Red Heat - Special Edition

Movies and politics make strange bedfellows, and usually really bad ones. That doesn’t mean the two don’t end up in the sack more often than the cast of Melrose Place. Witness the barrage of cinema-political mating to occur in the last year, including the blatant Fahrenheit 9/11 and the slightly more than subtle Day After Tomorrow. Obviously some movies are more politically charged than others, meant to stir up controversy and spark discussion. Then there are rare cinematic anomalies that seem to want to, in the words of Olivia Newton-John, “build a bridge of love”. Welcome to the absurdity that is Red Heat. If you asked most people under the age of 21, they’re likely to guess that the Cold War is the government’s flu shot distribution campaign. For the rest of us who remember the real enemies of the original James Bond movies, Red Heat will make a little more sense. Those of you young’uns who slept through most of high school history class, listen up. I’ve included here, for your benefit, my lecture notes about Red Heat and the value of bridge-building cinema in the Cold War era.

Captain Ivan Danko (Ahnold) is a Russian Soviet police officer assigned to bring down a drug ring that has been causing the Kremlin much unwanted grief. After all, everyone knows that life in a socialist country is perfect and automatically eliminates any desire for illicit drugs. (Pause for laughter). Danko also has a pet parakeet. That’s an important note, kids. Write it down. Viktor Rostavili (Ed O’Ross) and his brother, ring leaders of the drug outfit that Danko is sent to shut down, are eventually cornered in small Moscow pub. The drug lords make a daring escape attempt that ends with both Rostavili’s brother and Danko’s partner being shot to death. Rostavili manages to escape and flees to the United States leaving partnerless Danko to find solace with his pet parakeet. Sound confusing? Don’t worry, it’s just the first five minute of the film.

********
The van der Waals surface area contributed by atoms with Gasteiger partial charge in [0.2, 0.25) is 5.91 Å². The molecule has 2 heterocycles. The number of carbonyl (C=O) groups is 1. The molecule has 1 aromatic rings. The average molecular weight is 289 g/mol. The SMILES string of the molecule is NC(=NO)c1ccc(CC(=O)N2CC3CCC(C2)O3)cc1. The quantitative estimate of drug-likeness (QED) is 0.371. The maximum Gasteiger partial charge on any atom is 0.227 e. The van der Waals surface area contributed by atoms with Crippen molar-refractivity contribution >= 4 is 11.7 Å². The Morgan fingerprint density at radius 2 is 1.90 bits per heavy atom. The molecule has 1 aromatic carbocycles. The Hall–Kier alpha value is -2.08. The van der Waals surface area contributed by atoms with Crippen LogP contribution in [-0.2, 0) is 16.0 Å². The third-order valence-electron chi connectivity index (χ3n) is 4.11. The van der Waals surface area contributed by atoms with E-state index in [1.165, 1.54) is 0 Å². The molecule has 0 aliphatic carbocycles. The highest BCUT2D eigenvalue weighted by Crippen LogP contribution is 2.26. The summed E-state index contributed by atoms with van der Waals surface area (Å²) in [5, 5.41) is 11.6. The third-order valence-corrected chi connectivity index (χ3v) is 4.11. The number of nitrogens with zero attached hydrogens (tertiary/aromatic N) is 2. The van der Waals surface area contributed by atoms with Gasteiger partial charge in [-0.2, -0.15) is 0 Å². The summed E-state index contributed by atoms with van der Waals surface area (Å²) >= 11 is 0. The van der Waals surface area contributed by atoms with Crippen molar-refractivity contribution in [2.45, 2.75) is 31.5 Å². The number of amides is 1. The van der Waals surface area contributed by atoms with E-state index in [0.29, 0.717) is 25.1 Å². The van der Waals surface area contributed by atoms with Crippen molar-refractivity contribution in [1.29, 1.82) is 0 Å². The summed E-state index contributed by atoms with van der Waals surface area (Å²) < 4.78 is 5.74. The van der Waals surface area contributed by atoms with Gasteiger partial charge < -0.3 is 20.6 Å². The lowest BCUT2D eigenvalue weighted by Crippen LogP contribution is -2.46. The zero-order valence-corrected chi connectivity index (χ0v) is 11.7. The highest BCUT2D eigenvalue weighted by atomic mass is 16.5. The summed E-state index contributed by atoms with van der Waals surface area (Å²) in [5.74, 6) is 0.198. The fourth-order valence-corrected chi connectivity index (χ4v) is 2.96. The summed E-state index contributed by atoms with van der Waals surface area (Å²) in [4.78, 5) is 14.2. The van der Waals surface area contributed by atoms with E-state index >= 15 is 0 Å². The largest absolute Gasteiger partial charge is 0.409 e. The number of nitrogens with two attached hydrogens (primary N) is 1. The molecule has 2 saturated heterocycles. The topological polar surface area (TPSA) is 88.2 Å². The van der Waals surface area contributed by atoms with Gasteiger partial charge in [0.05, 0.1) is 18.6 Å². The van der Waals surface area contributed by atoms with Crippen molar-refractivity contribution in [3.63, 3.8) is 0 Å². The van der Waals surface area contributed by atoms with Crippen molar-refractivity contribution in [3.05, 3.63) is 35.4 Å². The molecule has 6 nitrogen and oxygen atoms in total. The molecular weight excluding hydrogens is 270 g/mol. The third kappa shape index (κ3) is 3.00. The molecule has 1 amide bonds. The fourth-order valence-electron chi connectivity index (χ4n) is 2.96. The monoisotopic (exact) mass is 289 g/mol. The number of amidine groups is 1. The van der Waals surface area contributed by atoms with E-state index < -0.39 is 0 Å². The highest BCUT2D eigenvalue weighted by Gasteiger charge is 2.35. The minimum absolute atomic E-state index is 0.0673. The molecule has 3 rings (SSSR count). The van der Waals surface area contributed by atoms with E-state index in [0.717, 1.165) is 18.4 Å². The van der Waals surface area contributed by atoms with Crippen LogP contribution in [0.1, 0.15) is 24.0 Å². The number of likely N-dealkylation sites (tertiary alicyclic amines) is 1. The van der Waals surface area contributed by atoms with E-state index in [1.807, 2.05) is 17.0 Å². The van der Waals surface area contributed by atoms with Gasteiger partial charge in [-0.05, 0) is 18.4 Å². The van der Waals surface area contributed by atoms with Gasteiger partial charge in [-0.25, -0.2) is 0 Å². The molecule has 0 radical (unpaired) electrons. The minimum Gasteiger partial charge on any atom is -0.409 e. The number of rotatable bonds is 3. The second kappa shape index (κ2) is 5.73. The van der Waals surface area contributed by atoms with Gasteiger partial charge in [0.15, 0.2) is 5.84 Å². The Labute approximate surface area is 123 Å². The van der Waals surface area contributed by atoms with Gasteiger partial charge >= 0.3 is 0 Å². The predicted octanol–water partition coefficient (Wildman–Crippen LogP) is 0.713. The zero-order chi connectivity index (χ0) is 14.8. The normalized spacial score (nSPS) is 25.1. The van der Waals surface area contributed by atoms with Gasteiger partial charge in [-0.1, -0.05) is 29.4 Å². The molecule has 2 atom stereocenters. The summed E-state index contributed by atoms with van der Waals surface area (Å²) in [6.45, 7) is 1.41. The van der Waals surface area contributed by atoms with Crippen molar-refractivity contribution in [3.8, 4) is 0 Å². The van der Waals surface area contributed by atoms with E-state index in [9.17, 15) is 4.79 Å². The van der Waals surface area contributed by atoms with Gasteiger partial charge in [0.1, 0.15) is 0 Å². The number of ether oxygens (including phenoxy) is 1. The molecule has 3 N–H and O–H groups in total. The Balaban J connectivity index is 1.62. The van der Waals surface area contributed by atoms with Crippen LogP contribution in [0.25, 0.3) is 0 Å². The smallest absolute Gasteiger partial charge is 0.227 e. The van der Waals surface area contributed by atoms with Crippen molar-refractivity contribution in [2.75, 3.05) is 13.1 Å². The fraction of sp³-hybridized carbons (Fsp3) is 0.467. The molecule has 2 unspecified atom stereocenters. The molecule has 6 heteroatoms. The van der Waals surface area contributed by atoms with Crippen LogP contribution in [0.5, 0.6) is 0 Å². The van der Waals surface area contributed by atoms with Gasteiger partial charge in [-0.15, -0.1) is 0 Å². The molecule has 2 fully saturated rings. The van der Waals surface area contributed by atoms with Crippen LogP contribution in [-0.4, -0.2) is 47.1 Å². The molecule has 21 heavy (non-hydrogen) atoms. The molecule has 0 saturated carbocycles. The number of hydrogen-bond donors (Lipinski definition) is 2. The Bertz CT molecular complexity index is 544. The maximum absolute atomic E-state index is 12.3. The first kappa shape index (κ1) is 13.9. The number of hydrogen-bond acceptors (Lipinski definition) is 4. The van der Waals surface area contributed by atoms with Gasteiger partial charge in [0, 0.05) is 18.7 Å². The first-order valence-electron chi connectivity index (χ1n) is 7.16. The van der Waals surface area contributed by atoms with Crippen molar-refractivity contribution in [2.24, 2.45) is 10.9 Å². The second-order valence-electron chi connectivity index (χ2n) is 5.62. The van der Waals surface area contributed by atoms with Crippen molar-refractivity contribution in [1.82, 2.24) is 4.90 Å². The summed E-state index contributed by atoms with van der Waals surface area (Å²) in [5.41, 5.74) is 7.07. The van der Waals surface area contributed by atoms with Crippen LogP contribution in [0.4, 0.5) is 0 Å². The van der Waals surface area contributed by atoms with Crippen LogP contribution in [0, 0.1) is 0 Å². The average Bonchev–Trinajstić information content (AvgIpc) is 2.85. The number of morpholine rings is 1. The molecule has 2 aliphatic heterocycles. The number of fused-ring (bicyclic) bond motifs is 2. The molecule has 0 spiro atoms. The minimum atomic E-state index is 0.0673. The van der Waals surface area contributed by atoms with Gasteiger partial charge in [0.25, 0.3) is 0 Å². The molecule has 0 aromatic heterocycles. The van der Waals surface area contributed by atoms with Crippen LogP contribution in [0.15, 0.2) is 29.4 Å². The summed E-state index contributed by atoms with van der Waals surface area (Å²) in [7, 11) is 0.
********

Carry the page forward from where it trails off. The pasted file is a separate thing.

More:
Eventually Danko’s chance for revenge comes. Viktor is arrested by U.S. police on some lame traffic citation (funny how movie drug lords can easily avoid the FBI and DEA, but always mange to get busted for failing to signal while turning). No one in the U.S. seems to know why the Soviet Union wants Viktor back so badly, but they readily agree to turn him over to Soviet authorities. Of course, Danko is sent to bring the bad guy home to face good old fashioned Russian justice (place rifle to back of head, pull trigger, repeat as necessary). He bids his parakeet a tearful farewell and sets off for the evil land of capitalism.

Assigned to assist Danko during his visit to the U.S. are two of Chicago’s finest, Art Ridzik (James Belushi) and his partner, Det. Sgt. Gallagher. There’s plenty of time for the three to grate against each other culturally before real action begins. A rescue operation by local drug thugs to free Viktor results in Gallagher being shot. Viktor is now at large again, and both Ridzik and Danko are without partner. The logical conclusion: the wacky pairing of the quintessential undisciplined American cop and the stereotypical over-disciplined Russian officer. The two must overcome their differences to bring to justice the man who killed both their partners. This naturally gives Ridzik plenty of time to josh Danko about his parakeet.

The remainder of the movie is a stomach churning combination of cheap action sequences, cheesy one-liners and a predictable police movie story line. The only remotely redeeming quality to the film is the constant, hammer-like reminder that people from on both sides of the terrifying Cold War can join together and overcome barriers for the greater good of wiping out drugs. Too bad the Cold War ended one year after the movie’s release.